O’Neil’s new book adapted from the newsletter, Welcome to Hell World, comes out this week. So it seemed like a good time to check in on him, and make sure he’s doing alright. We talked for a bit on the phone this week to talk about what’s going on in his head these days, and whether he’s found a way to wring joy out of the internet’s ceaseless inferno.

What’s the thinking behind Hell World, would you say, and  how do you decide what to put in it?

I spend a lot of time on Twitter and reading the news pretty much all day, and when I’m reading story after story that comes down the timeline of the terrible things going on in the world, it puts me into this weird sort of feverish hypnosis in a way. It can’t be good for our brains to be having this constant whiplash back and forth between a natural disaster here, a shooting here, you know, some sort of terminal illness-type story there. I started to feel that more frequently, and last year, when I started doing the newsletter I just sort of naturally slipped into this weird state of mind. I didn’t invent the concept of stream of consciousness or anything by any stretch, but it kind of all blended in together into what I hope is a unique and affecting thing.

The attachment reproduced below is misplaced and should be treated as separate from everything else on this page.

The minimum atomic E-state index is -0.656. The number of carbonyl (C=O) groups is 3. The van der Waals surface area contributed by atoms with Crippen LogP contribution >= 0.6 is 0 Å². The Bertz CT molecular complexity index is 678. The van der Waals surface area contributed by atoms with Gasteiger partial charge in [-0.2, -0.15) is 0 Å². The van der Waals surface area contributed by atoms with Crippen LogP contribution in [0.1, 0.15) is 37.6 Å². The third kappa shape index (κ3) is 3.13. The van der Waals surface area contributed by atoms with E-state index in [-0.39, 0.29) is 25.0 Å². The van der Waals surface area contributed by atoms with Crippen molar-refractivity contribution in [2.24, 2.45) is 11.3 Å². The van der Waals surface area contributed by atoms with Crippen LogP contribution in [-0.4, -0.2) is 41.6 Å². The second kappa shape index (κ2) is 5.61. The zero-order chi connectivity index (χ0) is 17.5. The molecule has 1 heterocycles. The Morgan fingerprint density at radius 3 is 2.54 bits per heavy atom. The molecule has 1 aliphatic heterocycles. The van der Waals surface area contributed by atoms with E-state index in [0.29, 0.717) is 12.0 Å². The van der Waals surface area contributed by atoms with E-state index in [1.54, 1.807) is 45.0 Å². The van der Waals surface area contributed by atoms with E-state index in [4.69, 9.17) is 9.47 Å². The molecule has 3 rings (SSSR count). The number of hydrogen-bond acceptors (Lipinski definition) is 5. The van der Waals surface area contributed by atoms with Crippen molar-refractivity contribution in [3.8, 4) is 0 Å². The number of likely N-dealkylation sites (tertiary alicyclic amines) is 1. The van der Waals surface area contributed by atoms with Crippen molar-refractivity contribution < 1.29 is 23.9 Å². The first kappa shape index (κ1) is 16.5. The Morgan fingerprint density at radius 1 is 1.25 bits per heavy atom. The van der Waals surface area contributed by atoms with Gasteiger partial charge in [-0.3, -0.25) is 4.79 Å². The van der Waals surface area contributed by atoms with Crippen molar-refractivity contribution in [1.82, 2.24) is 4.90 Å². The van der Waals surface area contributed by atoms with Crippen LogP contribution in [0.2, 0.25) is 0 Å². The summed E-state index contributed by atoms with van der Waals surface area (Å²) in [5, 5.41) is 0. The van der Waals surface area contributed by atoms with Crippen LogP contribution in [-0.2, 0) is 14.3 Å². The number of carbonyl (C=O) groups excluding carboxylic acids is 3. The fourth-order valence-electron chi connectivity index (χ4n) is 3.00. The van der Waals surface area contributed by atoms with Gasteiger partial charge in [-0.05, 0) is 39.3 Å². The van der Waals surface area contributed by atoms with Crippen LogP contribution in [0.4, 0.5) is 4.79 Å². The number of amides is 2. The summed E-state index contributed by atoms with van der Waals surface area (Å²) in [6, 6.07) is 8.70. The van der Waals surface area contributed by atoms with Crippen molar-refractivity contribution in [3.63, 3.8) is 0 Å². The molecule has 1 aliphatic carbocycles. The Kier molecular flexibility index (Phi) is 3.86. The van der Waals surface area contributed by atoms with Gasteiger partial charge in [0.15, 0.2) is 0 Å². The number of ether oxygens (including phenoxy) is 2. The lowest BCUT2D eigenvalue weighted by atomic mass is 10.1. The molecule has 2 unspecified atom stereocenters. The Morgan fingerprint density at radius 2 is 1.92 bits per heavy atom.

It’s really not that hard to find these types of stories—stories about, you know, institutional corruption or police violence, rapacious capitalist scum mistreating their workers, or health care nightmares that people go through because of our terrible healthcare system. It’s actually harder for me to decide what not to write about. Alongside the other people’s problems, I’ve also sort of documented my own, whether it’s some chronic injuries I’ve been trying to deal with or mental health stuff, or addiction issues. They definitely all sort of feed into one another.